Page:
By Charlie Frye, Esri Chief Cartographer
Using cartographic representations to make line symbols like those in the image to the right, where markers are displayed in conjunction with a dash pattern, requires more than just casual knowledge of the geometric effects. In fact, to make a line symbol like the one shown to the right, the default settings won’t work.
Making this sort of representation symbol can be tricky because settings that work for a straight line will not work for a line that curves or changes direction. The lower example on the right shows what can happen as lines become progressively more complex.
Here is how we made this symbol:
First, the dashed line: this is pretty simple, but the key is to set the Endings to “No constraint”. This is necessary because any other constraint will cause the length of the dashes and gaps to be adjusted to fit between the end points of the line. Changing the length of the dashes independently of the position of the marker symbols will cause the markers to not align with the dashes.
Next, the marker line symbol, which requires two additional effects. First is the Cut curve, which in this example is set to draw the first marker 16.5 points along the line instead of right at the beginning of the line. An end cut value of 4 is also specified to prevent the final marker on any line symbol from overhanging the end of a line.
The second required effect is Dashes, which is not an obvious effect to use. A dash pattern of “1 38″ is used, which means one marker and then a gap of 38 units (starting from the center of the marker). Here the Endings are also set to “No Constraint” to match the dashed line. Notice that a marker appears on every third dash. The reason that works is because the sum of the numbers in the pattern is 39, which is exactly three times the sum of the numbers in the dashed line pattern, which is 13. In order for markers to line up, the sum of their pattern must be evenly divisible by the sum of the dashed line’s pattern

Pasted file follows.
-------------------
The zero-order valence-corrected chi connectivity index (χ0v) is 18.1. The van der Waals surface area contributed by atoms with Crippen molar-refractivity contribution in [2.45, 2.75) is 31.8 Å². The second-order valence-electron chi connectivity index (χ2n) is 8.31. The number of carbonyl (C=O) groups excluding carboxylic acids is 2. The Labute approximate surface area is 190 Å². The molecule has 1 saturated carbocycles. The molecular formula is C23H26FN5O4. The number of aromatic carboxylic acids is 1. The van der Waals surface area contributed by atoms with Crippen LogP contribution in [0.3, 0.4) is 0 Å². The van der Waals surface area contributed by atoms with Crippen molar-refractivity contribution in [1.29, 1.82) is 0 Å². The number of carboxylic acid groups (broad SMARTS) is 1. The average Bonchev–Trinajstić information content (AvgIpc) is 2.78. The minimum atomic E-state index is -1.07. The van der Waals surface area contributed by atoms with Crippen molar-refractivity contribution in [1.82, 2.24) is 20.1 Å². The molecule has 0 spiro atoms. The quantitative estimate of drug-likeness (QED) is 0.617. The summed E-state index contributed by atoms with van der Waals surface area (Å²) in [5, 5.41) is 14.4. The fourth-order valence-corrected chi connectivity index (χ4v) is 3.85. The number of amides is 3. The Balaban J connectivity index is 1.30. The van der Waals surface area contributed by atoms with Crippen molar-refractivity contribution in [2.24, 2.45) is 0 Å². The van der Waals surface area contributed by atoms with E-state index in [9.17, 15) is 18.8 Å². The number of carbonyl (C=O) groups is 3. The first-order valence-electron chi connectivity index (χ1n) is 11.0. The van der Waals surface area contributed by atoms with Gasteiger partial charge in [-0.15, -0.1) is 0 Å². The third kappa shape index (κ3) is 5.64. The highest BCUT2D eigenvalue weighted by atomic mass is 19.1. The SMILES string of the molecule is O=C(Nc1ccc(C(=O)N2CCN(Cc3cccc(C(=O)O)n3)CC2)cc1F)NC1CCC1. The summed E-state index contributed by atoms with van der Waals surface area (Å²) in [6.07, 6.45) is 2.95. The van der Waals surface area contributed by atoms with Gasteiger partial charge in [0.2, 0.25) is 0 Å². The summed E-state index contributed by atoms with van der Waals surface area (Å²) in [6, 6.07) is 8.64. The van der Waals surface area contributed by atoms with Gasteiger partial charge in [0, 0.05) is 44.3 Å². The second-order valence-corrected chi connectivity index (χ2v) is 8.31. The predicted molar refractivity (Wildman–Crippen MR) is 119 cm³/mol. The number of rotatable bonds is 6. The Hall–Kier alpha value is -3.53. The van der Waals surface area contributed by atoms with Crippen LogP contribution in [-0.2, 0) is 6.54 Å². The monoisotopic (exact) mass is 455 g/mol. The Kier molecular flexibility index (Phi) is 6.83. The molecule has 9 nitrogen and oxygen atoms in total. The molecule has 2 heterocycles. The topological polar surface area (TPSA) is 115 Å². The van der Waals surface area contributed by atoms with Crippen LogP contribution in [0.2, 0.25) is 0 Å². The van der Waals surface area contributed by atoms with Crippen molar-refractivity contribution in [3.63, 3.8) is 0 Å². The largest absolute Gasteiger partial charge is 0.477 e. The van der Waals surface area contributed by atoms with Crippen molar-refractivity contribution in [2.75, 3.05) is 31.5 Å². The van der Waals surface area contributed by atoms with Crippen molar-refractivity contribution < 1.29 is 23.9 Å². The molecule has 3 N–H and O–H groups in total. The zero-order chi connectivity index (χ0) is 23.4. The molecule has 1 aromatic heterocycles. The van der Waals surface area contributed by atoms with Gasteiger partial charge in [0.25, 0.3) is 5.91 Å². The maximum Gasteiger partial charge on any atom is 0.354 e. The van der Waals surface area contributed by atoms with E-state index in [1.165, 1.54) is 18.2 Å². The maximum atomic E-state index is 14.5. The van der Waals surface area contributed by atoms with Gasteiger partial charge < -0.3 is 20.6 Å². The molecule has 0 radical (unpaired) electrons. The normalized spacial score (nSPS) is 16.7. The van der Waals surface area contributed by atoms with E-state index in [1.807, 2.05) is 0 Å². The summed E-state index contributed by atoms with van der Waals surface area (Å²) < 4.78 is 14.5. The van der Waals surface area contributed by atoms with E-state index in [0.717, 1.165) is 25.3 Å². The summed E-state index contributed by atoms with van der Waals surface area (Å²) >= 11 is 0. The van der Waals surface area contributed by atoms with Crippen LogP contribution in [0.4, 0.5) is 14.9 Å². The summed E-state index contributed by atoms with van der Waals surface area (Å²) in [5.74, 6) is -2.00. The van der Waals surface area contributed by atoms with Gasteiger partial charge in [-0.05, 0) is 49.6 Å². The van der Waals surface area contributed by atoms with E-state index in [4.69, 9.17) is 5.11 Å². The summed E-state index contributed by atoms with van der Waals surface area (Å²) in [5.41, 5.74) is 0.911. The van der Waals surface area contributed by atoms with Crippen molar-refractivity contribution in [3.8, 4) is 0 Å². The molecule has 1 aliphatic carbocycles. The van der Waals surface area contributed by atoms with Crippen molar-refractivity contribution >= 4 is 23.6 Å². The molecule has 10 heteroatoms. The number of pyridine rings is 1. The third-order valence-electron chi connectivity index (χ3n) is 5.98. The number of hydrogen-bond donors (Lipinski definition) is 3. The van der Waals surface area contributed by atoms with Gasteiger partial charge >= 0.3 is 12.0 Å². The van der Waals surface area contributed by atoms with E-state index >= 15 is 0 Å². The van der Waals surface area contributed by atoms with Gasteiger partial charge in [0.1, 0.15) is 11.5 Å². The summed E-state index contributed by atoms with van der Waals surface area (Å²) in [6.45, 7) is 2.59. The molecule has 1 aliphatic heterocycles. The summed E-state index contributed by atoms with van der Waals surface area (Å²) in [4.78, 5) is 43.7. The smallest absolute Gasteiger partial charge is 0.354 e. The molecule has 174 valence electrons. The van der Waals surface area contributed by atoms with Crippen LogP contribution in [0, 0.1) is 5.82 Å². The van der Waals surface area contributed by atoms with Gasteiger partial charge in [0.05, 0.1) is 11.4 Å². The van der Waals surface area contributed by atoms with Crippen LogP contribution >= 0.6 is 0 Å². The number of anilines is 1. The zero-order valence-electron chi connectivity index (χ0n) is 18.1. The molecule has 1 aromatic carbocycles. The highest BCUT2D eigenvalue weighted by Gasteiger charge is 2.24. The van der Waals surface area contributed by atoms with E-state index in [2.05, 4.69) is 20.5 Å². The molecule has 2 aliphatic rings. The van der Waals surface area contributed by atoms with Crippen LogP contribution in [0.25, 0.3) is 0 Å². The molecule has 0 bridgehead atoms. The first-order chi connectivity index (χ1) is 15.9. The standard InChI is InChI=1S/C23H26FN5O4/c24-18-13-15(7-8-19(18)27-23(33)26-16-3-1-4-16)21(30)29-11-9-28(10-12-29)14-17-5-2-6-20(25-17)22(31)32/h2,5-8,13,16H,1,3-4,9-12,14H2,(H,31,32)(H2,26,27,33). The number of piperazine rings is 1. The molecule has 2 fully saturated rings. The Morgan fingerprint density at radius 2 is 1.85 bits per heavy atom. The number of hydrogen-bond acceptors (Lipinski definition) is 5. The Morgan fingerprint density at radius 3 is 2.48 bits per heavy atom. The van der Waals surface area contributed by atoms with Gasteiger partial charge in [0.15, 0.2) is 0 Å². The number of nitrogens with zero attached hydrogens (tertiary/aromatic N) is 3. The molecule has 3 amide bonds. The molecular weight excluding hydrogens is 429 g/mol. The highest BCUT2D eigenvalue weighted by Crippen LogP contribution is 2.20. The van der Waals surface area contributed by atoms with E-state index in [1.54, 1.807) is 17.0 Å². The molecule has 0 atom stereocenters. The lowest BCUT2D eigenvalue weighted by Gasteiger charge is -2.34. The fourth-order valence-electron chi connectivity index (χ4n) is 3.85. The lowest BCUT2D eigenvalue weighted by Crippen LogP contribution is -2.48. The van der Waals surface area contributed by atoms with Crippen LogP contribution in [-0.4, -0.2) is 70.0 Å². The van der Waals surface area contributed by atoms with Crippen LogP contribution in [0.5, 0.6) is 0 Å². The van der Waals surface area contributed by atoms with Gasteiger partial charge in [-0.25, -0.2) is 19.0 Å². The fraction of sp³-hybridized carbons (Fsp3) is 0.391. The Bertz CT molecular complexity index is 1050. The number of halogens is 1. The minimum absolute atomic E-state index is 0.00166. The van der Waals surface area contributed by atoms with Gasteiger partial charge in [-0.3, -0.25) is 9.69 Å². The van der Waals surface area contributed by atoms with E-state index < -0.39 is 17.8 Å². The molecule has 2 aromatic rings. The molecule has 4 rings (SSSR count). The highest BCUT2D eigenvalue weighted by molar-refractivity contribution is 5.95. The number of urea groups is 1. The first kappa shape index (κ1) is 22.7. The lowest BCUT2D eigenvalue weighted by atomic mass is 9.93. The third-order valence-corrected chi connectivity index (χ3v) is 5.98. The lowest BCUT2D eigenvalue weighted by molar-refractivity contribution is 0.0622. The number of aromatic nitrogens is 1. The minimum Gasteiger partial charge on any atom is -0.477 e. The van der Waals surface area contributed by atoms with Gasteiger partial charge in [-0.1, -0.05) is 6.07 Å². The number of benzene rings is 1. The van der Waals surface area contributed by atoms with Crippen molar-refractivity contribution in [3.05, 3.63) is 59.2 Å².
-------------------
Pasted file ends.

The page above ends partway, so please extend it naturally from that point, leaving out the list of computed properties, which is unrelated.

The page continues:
This is a good place to note that using the control points effect will not work given how this line symbol is set up. The control points effect will add points to the constraints, so instead of just the end points of a line, additional points based on the angle threshold will also constrain the dash or marker pattern, but they will do so independently and cause misalignments that are not acceptable for this symbol.
Notice the “Step” value in the Marker line is set to 1; which is also 1/39th of the pattern. The segment of the feature’s geometry this 1-length mark occupies determines the angle of the marker and the location of the marker. Because the step exactly matches the mark length in the dash pattern, the marker is placed in the center of the mark segment. This is also why the cut curve setting had to be 16.5 instead of 17. Also note, because the dashes effect was used, the Endings setting for the marker is ignored.
Last, instead of adding an offset curve effect to the marker line, we edited the marker and moved it relative to its insertion point. In the representation marker editor, the X represents the insertion point and the center of rotation, and is circled in red. This allowed the based of the triangle to sit on the line.
Given this method of setting up line symbols it is possible to create many different combinations of dashes and markers, including creating patterns where dashes are skipped or where markers appear on or in between dashes.